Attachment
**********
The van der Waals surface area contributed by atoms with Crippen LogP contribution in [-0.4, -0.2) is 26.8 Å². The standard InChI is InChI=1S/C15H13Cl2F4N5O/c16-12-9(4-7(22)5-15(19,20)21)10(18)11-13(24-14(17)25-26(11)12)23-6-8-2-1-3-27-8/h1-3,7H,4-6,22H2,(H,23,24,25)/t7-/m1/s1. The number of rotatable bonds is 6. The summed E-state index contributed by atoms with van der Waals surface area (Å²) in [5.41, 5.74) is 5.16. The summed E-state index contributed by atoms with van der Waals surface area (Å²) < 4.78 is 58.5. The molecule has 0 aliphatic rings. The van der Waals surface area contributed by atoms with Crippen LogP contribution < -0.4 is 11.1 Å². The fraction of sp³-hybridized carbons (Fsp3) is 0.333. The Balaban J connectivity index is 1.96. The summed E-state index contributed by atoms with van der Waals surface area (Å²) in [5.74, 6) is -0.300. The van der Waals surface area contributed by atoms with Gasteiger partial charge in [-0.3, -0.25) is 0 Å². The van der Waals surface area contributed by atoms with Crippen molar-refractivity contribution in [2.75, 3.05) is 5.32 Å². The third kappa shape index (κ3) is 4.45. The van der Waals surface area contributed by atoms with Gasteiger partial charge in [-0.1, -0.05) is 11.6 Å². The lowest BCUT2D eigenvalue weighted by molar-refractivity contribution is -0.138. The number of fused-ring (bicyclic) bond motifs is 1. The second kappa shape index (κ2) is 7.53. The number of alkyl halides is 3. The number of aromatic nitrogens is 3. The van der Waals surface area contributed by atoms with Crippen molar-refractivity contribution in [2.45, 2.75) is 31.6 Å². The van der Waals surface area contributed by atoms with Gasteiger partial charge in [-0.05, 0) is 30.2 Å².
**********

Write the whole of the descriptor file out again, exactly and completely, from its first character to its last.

The van der Waals surface area contributed by atoms with Crippen LogP contribution in [-0.4, -0.2) is 26.8 Å². The standard InChI is InChI=1S/C15H13Cl2F4N5O/c16-12-9(4-7(22)5-15(19,20)21)10(18)11-13(24-14(17)25-26(11)12)23-6-8-2-1-3-27-8/h1-3,7H,4-6,22H2,(H,23,24,25)/t7-/m1/s1. The number of rotatable bonds is 6. The summed E-state index contributed by atoms with van der Waals surface area (Å²) in [5.41, 5.74) is 5.16. The summed E-state index contributed by atoms with van der Waals surface area (Å²) < 4.78 is 58.5. The molecule has 0 aliphatic rings. The van der Waals surface area contributed by atoms with Crippen LogP contribution < -0.4 is 11.1 Å². The fraction of sp³-hybridized carbons (Fsp3) is 0.333. The Balaban J connectivity index is 1.96. The summed E-state index contributed by atoms with van der Waals surface area (Å²) in [5.74, 6) is -0.300. The van der Waals surface area contributed by atoms with Gasteiger partial charge in [-0.3, -0.25) is 0 Å². The van der Waals surface area contributed by atoms with Crippen molar-refractivity contribution in [2.75, 3.05) is 5.32 Å². The third kappa shape index (κ3) is 4.45. The van der Waals surface area contributed by atoms with Gasteiger partial charge in [-0.1, -0.05) is 11.6 Å². The lowest BCUT2D eigenvalue weighted by molar-refractivity contribution is -0.138. The number of fused-ring (bicyclic) bond motifs is 1. The second kappa shape index (κ2) is 7.53. The number of alkyl halides is 3. The number of aromatic nitrogens is 3. The van der Waals surface area contributed by atoms with Crippen molar-refractivity contribution in [2.45, 2.75) is 31.6 Å². The van der Waals surface area contributed by atoms with Gasteiger partial charge in [-0.05, 0) is 30.2 Å².